Mute

What if you wake up one day and realize that you have lost your voice?

I had a very bad case of sore throat three days before writing this article. It started like all sore throats — harmless small coughs throughout the day, and some sneezes here and there. I didn’t pay much attention to it and hoped that it would go away by itself. I even tried to prevent it from becoming worse by drinking a lot of water to combat it. (I still don’t know what led me to believe that mere water can eradicate a virus. I was so, so wrong)
Little did I know I was in for a nasty surprise the following day.
My throat hurt like hell when I woke up. It was scratchy and dry and it hurt with each gulp especially when I drank.

“Good… Morning…,” I croaked when I was on my way to the kitchen to grab a cup of water (More water! What was I thinking?), in hopes of soothing the burning sensation raging in my throat. Every one of my family members immediately turned their heads and look at me incredulously. It was as if I was some kind of new exhibit or something.

((On a side note, my voice isn’t like other girls with squeaky soprano voices — I have a smooth alto voice. So, you can probably imagine what I sound like with a sore throat. Think Morgan Freeman with nasal sounds 🤔))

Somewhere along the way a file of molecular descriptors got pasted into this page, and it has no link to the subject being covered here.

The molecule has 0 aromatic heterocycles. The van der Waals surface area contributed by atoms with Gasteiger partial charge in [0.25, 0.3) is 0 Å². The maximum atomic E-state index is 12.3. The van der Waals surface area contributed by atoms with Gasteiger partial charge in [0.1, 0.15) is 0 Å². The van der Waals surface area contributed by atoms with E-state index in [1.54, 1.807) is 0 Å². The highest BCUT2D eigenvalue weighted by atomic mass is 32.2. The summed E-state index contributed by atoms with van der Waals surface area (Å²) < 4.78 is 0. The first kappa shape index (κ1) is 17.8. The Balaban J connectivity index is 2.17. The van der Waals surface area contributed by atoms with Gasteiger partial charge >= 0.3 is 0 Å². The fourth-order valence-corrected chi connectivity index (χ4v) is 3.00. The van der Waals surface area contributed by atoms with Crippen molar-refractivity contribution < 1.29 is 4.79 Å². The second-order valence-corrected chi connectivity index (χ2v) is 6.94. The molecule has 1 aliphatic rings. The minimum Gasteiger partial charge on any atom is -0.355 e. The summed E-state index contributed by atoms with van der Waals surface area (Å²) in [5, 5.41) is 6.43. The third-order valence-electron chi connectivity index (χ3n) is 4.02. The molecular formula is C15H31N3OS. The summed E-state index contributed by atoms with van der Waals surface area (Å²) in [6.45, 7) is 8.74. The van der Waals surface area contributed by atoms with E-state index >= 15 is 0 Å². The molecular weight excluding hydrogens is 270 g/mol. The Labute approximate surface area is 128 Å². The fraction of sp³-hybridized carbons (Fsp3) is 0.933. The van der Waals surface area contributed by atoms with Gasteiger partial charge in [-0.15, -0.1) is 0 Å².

“Yerrr, why is your voice like that, jie?” My youngest brother was the first one to speak up and ask about my sudden change in pitch overnight. At first, I couldn’t believe the sounds that I was producing were coming out of my mouth. In a span of just a few hours, my voice had completely warped into… This? Try to imagine.
After being scolded of my consistent nocturnal habits and lack of water intake by my parents, I was told to drink some cough medicine and to sleep on it. I did as I was told and took a short nap.
I felt refreshed after that short nap session, but my voice was still hoarse and weird. It was only until later in the evening, my voice had returned after staying completely silent for three hours. (I guess you can say that time heals wounds. Literally, in my case anyway)

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At that time, a lot of things were running through my head. I thought of what I would be if I had no voice. If I couldn’t speak? If I couldn’t express my thoughts through speech? I can’t imagine a world without sound, let alone one without music. Especially the feeling you have when you want to speak but the people hearing are forced to look at your lips to make out your words. That is the time when you notice you took your God given voice for granted.

Being able to hear with your natural ears is already a wonderful thing in itself. You get to hear the world around you without the aid of external devices. It’s a glorious feeling. Hence, you should always be grateful for the things you have today and not regret it only when you lose it one day.

My voice hasn’t returned to normal yet, unfortunately. It’s still somewhat hoarse and croaky. I should probably give it more time to heal, while I spend time getting lost in silence for once.

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